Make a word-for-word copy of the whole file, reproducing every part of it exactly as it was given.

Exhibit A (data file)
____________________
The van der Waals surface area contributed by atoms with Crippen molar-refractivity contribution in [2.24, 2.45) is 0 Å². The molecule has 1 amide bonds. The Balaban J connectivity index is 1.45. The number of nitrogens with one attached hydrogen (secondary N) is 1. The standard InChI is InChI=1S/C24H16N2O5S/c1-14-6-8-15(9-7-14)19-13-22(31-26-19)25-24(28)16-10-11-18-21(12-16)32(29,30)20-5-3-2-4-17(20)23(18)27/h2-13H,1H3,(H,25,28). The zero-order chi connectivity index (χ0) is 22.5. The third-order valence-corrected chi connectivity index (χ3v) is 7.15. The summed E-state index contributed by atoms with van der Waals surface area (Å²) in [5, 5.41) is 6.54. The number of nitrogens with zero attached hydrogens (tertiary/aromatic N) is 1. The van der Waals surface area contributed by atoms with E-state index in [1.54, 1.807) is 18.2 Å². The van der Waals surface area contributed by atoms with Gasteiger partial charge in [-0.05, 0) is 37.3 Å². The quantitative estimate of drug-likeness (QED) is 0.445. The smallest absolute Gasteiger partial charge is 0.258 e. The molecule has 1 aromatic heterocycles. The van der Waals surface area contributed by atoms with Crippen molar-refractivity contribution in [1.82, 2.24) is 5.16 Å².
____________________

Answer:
The van der Waals surface area contributed by atoms with Crippen molar-refractivity contribution in [2.24, 2.45) is 0 Å². The molecule has 1 amide bonds. The Balaban J connectivity index is 1.45. The number of nitrogens with one attached hydrogen (secondary N) is 1. The standard InChI is InChI=1S/C24H16N2O5S/c1-14-6-8-15(9-7-14)19-13-22(31-26-19)25-24(28)16-10-11-18-21(12-16)32(29,30)20-5-3-2-4-17(20)23(18)27/h2-13H,1H3,(H,25,28). The zero-order chi connectivity index (χ0) is 22.5. The third-order valence-corrected chi connectivity index (χ3v) is 7.15. The summed E-state index contributed by atoms with van der Waals surface area (Å²) in [5, 5.41) is 6.54. The number of nitrogens with zero attached hydrogens (tertiary/aromatic N) is 1. The van der Waals surface area contributed by atoms with E-state index in [1.54, 1.807) is 18.2 Å². The van der Waals surface area contributed by atoms with Gasteiger partial charge in [-0.05, 0) is 37.3 Å². The quantitative estimate of drug-likeness (QED) is 0.445. The smallest absolute Gasteiger partial charge is 0.258 e. The molecule has 1 aromatic heterocycles. The van der Waals surface area contributed by atoms with Crippen molar-refractivity contribution in [1.82, 2.24) is 5.16 Å².